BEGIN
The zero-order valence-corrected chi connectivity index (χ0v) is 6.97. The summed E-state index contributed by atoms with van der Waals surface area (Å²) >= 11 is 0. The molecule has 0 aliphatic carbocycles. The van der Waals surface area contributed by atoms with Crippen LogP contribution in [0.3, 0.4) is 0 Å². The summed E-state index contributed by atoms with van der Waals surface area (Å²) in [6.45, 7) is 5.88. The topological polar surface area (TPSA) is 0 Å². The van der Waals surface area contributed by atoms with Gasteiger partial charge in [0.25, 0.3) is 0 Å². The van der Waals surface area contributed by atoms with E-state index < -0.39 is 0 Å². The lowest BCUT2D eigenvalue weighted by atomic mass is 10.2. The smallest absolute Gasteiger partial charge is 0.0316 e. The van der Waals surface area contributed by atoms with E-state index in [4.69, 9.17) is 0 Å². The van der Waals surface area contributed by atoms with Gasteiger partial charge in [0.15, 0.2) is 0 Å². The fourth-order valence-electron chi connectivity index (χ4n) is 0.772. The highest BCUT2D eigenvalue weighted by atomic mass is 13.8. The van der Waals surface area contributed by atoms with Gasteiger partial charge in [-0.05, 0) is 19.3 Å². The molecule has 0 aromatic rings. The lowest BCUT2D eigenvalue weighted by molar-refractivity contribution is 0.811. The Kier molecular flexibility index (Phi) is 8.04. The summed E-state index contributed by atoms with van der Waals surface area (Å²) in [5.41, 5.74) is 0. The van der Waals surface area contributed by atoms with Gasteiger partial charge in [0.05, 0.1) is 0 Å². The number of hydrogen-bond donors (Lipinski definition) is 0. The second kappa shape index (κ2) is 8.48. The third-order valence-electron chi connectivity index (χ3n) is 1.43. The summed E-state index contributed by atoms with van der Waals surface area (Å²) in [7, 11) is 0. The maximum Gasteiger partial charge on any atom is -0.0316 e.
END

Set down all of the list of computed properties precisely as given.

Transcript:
The zero-order valence-corrected chi connectivity index (χ0v) is 6.97. The summed E-state index contributed by atoms with van der Waals surface area (Å²) >= 11 is 0. The molecule has 0 aliphatic carbocycles. The van der Waals surface area contributed by atoms with Crippen LogP contribution in [0.3, 0.4) is 0 Å². The summed E-state index contributed by atoms with van der Waals surface area (Å²) in [6.45, 7) is 5.88. The topological polar surface area (TPSA) is 0 Å². The van der Waals surface area contributed by atoms with Gasteiger partial charge in [0.25, 0.3) is 0 Å². The van der Waals surface area contributed by atoms with E-state index < -0.39 is 0 Å². The lowest BCUT2D eigenvalue weighted by atomic mass is 10.2. The smallest absolute Gasteiger partial charge is 0.0316 e. The van der Waals surface area contributed by atoms with E-state index in [4.69, 9.17) is 0 Å². The van der Waals surface area contributed by atoms with Gasteiger partial charge in [0.15, 0.2) is 0 Å². The fourth-order valence-electron chi connectivity index (χ4n) is 0.772. The highest BCUT2D eigenvalue weighted by atomic mass is 13.8. The van der Waals surface area contributed by atoms with Gasteiger partial charge in [-0.05, 0) is 19.3 Å². The molecule has 0 aromatic rings. The lowest BCUT2D eigenvalue weighted by molar-refractivity contribution is 0.811. The Kier molecular flexibility index (Phi) is 8.04. The summed E-state index contributed by atoms with van der Waals surface area (Å²) in [5.41, 5.74) is 0. The van der Waals surface area contributed by atoms with Gasteiger partial charge in [0.05, 0.1) is 0 Å². The number of hydrogen-bond donors (Lipinski definition) is 0. The second kappa shape index (κ2) is 8.48. The third-order valence-electron chi connectivity index (χ3n) is 1.43. The summed E-state index contributed by atoms with van der Waals surface area (Å²) in [7, 11) is 0. The maximum Gasteiger partial charge on any atom is -0.0316 e.